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Issue 75 - Hill of the tree

Scotland Magazine Issue 75
June 2014

 

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Hill of the tree

Keith Fergus explores Moncrieffe Hill

Rising above the south bank of the River Tay, on the outskirts of Perth, the wooded slopes of Moncrieffe Hill were first inhabited by humans several thousand years ago. There are two Pictish Forts on and near the summit and it seems to have been of great importance to the Picts, who inhabited much of northern and eastern Scotland from around the 5th to the 9th century AD.

The ancient name for Moncrieffe Hill is Monadh Craobh, translating, appropriately as Hill of the Tree. As well as building their forts on Moncrieffe Hill, the trees and woods had a spiritual significance to the Picts who settled here. The woodland was a living renewable resource from which they constructed their forts and other buildings in addition to using wood in parts of their weapons and for fuel.

The cliffs and terraces flanking Moncrieffe Hill were ideal for communities to settle – the forts could be seen for many miles, aiding signalling, the far reaching views meant enemies were spied some distance away, the cliffs made it difficult to attack whilst the terraces provided flatter areas where huts and walls could be built.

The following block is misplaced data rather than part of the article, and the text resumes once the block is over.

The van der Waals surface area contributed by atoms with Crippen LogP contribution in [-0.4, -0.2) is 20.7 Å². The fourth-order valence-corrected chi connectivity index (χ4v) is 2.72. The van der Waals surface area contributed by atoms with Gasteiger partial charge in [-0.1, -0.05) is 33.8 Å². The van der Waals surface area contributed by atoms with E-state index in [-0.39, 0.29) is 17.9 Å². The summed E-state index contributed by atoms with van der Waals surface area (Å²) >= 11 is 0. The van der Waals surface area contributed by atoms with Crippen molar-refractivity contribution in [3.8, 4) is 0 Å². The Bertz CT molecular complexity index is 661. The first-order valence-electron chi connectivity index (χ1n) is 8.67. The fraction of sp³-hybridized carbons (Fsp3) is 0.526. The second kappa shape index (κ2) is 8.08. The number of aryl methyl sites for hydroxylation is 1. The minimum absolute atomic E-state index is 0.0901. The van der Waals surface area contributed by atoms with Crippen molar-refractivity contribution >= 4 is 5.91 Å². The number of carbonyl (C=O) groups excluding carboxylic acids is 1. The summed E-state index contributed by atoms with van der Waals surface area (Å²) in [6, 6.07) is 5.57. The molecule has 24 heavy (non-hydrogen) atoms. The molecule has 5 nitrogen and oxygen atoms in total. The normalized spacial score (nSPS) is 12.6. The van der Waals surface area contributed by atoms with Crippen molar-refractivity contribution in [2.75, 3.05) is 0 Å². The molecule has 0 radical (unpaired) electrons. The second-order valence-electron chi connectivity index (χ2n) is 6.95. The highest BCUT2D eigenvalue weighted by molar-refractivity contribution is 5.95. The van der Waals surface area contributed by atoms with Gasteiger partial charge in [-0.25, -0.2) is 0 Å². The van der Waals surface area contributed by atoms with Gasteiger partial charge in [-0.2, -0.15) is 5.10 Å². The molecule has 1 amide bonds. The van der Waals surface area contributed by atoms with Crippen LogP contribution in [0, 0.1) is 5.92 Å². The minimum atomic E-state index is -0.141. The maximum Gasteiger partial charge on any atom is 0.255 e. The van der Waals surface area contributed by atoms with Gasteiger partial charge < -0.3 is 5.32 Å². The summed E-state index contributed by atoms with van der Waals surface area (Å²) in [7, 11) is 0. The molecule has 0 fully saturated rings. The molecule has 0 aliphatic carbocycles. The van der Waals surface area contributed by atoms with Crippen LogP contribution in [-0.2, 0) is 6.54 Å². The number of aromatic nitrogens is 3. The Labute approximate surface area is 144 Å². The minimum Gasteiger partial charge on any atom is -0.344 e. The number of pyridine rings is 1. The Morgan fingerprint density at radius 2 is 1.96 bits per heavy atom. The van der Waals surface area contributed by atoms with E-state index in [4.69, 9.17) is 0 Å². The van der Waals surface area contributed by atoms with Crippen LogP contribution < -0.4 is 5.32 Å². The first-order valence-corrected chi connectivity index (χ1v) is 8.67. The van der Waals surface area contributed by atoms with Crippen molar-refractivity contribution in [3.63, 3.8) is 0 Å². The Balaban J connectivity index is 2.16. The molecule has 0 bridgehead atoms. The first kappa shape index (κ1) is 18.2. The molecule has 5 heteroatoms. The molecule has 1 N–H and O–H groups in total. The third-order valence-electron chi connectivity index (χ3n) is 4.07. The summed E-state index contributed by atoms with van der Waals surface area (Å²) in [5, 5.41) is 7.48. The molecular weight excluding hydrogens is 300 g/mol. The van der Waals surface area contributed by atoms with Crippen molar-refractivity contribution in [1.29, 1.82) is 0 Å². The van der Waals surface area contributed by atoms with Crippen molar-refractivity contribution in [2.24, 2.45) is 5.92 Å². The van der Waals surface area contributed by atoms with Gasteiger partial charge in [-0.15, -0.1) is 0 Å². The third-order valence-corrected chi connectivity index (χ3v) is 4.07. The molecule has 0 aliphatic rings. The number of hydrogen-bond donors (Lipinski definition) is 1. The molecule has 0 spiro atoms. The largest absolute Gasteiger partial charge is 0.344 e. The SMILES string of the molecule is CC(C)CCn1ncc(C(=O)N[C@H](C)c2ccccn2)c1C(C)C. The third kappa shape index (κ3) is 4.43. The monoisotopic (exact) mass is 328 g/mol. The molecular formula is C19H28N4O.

Moncrieffe Hill’s biggest fort is Moredun (translating simply as ‘the big fort’ and also known as Carnac) and is thought to have been built around 2700-1500 years ago.

Today excellent paths climb to the summits of both forts where a sumptuous panorama extends to the Lomond Hills, Kinnoull Hill, the big mountains of the Central and Southern Highlands, and the celebrated fruit-growing pastures of the Carse of Gowrie.